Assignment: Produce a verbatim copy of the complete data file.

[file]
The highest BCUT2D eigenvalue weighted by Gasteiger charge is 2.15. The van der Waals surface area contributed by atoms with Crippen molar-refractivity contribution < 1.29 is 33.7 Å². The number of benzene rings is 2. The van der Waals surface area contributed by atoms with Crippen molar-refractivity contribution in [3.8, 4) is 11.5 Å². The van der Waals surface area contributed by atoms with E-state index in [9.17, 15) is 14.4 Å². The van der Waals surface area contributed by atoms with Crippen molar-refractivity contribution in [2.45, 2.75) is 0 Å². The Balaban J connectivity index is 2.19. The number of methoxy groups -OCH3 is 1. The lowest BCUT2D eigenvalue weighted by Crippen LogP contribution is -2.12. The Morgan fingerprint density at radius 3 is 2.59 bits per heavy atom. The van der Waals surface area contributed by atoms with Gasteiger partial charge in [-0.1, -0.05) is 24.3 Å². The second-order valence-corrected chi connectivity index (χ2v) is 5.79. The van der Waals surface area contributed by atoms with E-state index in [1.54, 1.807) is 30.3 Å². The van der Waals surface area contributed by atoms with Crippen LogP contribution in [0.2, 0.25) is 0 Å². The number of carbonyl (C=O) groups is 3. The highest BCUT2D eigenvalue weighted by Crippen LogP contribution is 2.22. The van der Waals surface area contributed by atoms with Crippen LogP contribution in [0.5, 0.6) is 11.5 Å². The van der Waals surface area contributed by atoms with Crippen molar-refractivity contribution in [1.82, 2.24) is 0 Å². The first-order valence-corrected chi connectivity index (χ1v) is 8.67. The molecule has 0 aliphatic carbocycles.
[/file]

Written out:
The highest BCUT2D eigenvalue weighted by Gasteiger charge is 2.15. The van der Waals surface area contributed by atoms with Crippen molar-refractivity contribution < 1.29 is 33.7 Å². The number of benzene rings is 2. The van der Waals surface area contributed by atoms with Crippen molar-refractivity contribution in [3.8, 4) is 11.5 Å². The van der Waals surface area contributed by atoms with E-state index in [9.17, 15) is 14.4 Å². The van der Waals surface area contributed by atoms with Crippen molar-refractivity contribution in [2.45, 2.75) is 0 Å². The Balaban J connectivity index is 2.19. The number of methoxy groups -OCH3 is 1. The lowest BCUT2D eigenvalue weighted by Crippen LogP contribution is -2.12. The Morgan fingerprint density at radius 3 is 2.59 bits per heavy atom. The van der Waals surface area contributed by atoms with Gasteiger partial charge in [-0.1, -0.05) is 24.3 Å². The second-order valence-corrected chi connectivity index (χ2v) is 5.79. The van der Waals surface area contributed by atoms with E-state index in [1.54, 1.807) is 30.3 Å². The van der Waals surface area contributed by atoms with Crippen LogP contribution in [0.2, 0.25) is 0 Å². The number of carbonyl (C=O) groups is 3. The highest BCUT2D eigenvalue weighted by Crippen LogP contribution is 2.22. The van der Waals surface area contributed by atoms with Crippen LogP contribution in [0.5, 0.6) is 11.5 Å². The van der Waals surface area contributed by atoms with Crippen molar-refractivity contribution in [1.82, 2.24) is 0 Å². The first-order valence-corrected chi connectivity index (χ1v) is 8.67. The molecule has 0 aliphatic carbocycles.